I am coming across way too many blogs, both from the Microsoft camp and from the Google Camp trying to justify the recent acquisition of DoubleClick and aQuantive and some very interesting (to say the least) metrics to measure and quantify the valuations.
I dont think anyone would be quite close to the truth. Google probably had a strategy when it bought doubleclick. Given that more than 70% of the ad banners on the web are being served by Doubleclick, I guess Google had a good reason to buy it out. They are trying to get into the “graphical” ad space – so to speak – with their video ads and such and it makes sense for them to step into it.
The transition will prove to be interesting, as most of these banners that Doubleclick serves are based on Flash 7, and the recent and latest editions of flash versions do have some compatibility issues. Doubleclick has been hesitant to upgrade fearing a downtime. Perhaps Google is their savior at their time of need.
Microsoft on the other hand is just trying to prove to point that they can equally compete. With one that is trying to measure up, there is simply no other logic than that. What else can you say about a company which is willing to pay you for using their search engine, compared to the competitor who makes money out of every search?
You need to know who your customers are. That’s an absolute statement when it comes to business. But where do you draw the lines on that regard?
There are two kinds of analysis that usually goes on. I think the best way to explain this would be by means of an analogy:
There is the first kind of analysis where you walk into a forest, and you can absolutely predict the behaviour, pattern and living environment of the world’s deadliest mammal. You know the area well enough, do have a keen sense of hearing anything that comes your way, and can spot the mammal a mile away – or even track it if required to pursue it. This is the analysis which comes from a hunter’s point of view – or a naturalist’s view.
Then there is the second kind of analysis. Where you just walk into a forest, or even ask someone to go there for you, catch a mammal, bring it to the lab, and just dissect it and start studying its anatomy. By inferences of its evolution – sight, strength, size, and speed, you can profile the animal quite vividly. That’s the analysis which comes from a scientist and academician’s point of view.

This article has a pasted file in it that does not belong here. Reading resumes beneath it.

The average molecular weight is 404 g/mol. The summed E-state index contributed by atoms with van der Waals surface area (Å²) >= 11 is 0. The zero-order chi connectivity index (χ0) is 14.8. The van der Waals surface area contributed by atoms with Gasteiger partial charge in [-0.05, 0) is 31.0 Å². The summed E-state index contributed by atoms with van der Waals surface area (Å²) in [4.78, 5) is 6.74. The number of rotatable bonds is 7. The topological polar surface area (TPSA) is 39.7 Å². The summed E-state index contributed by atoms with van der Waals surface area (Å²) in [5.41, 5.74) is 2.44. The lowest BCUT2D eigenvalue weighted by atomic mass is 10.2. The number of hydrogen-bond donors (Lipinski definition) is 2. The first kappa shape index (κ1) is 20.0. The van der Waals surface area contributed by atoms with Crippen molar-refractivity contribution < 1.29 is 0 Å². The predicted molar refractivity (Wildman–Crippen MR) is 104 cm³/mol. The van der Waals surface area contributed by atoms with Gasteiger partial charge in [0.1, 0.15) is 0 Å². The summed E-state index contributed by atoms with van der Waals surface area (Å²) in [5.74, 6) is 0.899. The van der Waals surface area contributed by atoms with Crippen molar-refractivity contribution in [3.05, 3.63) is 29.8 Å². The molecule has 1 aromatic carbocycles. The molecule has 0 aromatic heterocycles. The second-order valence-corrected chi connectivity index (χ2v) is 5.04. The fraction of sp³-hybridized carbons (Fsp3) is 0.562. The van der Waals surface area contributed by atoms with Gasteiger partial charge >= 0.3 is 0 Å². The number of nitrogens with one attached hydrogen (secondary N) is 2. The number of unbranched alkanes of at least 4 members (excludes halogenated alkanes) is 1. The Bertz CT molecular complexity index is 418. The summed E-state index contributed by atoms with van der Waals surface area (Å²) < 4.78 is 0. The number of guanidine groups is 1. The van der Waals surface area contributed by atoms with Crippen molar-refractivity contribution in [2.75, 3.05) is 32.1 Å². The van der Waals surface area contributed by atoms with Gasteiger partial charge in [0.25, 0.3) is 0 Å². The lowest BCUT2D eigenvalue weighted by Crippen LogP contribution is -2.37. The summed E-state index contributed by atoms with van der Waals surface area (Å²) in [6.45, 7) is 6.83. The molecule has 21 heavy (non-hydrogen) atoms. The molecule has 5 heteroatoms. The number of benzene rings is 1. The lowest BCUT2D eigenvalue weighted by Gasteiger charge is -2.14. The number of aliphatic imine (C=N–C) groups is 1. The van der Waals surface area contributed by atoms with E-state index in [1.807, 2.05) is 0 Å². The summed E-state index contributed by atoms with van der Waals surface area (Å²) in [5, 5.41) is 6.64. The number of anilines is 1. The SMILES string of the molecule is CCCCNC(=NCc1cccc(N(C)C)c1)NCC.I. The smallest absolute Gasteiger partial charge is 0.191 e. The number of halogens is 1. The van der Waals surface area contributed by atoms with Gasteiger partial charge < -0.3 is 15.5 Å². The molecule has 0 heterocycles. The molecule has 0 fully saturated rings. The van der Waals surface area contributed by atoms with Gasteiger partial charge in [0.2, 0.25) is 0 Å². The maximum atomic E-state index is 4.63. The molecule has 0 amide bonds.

I am strongly against the case of the latter. If it is business that you are keen on, then your focus should be on observing, rather than capture and dissecting – a process that kills. Also usually with the academician’s point of view, we study so that we can manipulate. Something that goes beyond the natural order of things when it comes to ‘see a need, fill a need’ motto of running a business.
Unfortunately I am coming across a high number of companies lately that are going the way of the scientist. I have my suspicions that the incubation centres that are based out of academic institutions might be the reason behind that. Perhaps, and I hope that they will change their perspectives to that of a naturalist.
What’s the most interesting thing about Professionals, and Entrepreneurs? Simple. The drive to get things done, and to be focused on milestones and deliverables. The conversations are always focused towards business opportunities and how to handle challenges. Needless to say, they are always looking for a network of like-minded people to let the network-effect kick in.
After it occured to me that there are quite a few Telecom Professionals on my address book, and people who are working on various aspects of the industry, it was too good to just let it pass and not try to bring them all together. A few emails here and there and the first meeting was fixed in Park Sheraton to see how things go.
Among the participants were Subramanian Sahasranam, who was one of the early pioneers in the IMS world working with CG Maersk, Gokul an avid and up-to-date telecom blogger with his background in Cisco, Anbu Ganesh with a background with Lucent Labs, Telcordia and is now with CTS, Vivek who runs Unleash networks and used to be with Lucent for quite some years, Ravi who runs Neomicrolite, Aravind who heads Celltick India, Nitin and Madhu from Nexge Technologies a VoIP/IMS company, Satish from Snowood Technologies a successful entrepreneur whose company builds protocol stacks along with Chandra and Jayadev from Servion (Chandra being an active member of the SIP Forum). As you can see, this is quite an interesting group already.
We are planning to meet once a month, depending on the schedules of Subu, and Chandra and how it all works with everyone. If you do want to get involved and participate, do signup for the mailing list at [http://groups.google.com/group/Chennai-TPG]
Now, this is how barcamps are supposed to be – sporadic, quality and amazing people, and coming back with an overload of information that you can chew for a good whole month!
Note: Pictures posted on Vivek’s Blog
Mobile Monday is a tradition that started long time back and has made it waves to India, and is finally making its landing on the shores of Chennai – atlast!
Mobile Monday is another initiative of the Knowledge Foundation, of which I am a founding member of, and the one that has been behind events such as Proto.in, Blogcamp, Barcamp, Wikicamp, etc.
The first session is to be kicked off on May the 6th (Yep, that’s this Sunday, and Yes, it is a SUNDAY! and hence shall be named MMS) and will be held at the ADI-TeNeT Seminar Hall, in Electrical Sciences Block, IIT Madras. Thanks to TeNeT for accommodating this effort.
For more information, do check out: www.momochennai.com
It starts at 10am sharp. Be there!